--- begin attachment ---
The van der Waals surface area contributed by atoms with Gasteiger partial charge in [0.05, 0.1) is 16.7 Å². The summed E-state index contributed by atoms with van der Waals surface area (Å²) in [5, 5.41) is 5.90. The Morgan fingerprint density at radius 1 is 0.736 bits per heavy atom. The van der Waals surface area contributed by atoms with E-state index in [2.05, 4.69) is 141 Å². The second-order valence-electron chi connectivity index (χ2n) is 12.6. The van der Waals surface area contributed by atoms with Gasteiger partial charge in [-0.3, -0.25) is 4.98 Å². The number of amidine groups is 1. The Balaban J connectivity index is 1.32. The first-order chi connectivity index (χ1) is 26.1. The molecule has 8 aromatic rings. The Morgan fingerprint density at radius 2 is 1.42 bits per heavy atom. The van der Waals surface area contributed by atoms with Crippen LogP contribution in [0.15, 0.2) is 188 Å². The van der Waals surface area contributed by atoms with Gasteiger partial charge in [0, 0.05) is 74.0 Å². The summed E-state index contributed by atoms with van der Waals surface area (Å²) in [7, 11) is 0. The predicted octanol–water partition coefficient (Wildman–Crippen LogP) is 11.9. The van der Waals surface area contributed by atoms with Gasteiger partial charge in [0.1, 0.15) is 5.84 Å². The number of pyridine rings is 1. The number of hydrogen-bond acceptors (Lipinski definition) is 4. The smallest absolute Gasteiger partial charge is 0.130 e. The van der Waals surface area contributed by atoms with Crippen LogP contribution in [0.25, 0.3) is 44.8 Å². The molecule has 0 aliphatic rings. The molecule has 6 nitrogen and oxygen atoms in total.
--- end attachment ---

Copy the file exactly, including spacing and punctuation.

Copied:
The van der Waals surface area contributed by atoms with Gasteiger partial charge in [0.05, 0.1) is 16.7 Å². The summed E-state index contributed by atoms with van der Waals surface area (Å²) in [5, 5.41) is 5.90. The Morgan fingerprint density at radius 1 is 0.736 bits per heavy atom. The van der Waals surface area contributed by atoms with E-state index in [2.05, 4.69) is 141 Å². The second-order valence-electron chi connectivity index (χ2n) is 12.6. The van der Waals surface area contributed by atoms with Gasteiger partial charge in [-0.3, -0.25) is 4.98 Å². The number of amidine groups is 1. The Balaban J connectivity index is 1.32. The first-order chi connectivity index (χ1) is 26.1. The molecule has 8 aromatic rings. The Morgan fingerprint density at radius 2 is 1.42 bits per heavy atom. The van der Waals surface area contributed by atoms with Crippen LogP contribution in [0.15, 0.2) is 188 Å². The van der Waals surface area contributed by atoms with Gasteiger partial charge in [0, 0.05) is 74.0 Å². The summed E-state index contributed by atoms with van der Waals surface area (Å²) in [7, 11) is 0. The predicted octanol–water partition coefficient (Wildman–Crippen LogP) is 11.9. The van der Waals surface area contributed by atoms with Gasteiger partial charge in [0.1, 0.15) is 5.84 Å². The number of pyridine rings is 1. The number of hydrogen-bond acceptors (Lipinski definition) is 4. The smallest absolute Gasteiger partial charge is 0.130 e. The van der Waals surface area contributed by atoms with Crippen LogP contribution in [0.25, 0.3) is 44.8 Å². The molecule has 0 aliphatic rings. The molecule has 6 nitrogen and oxygen atoms in total.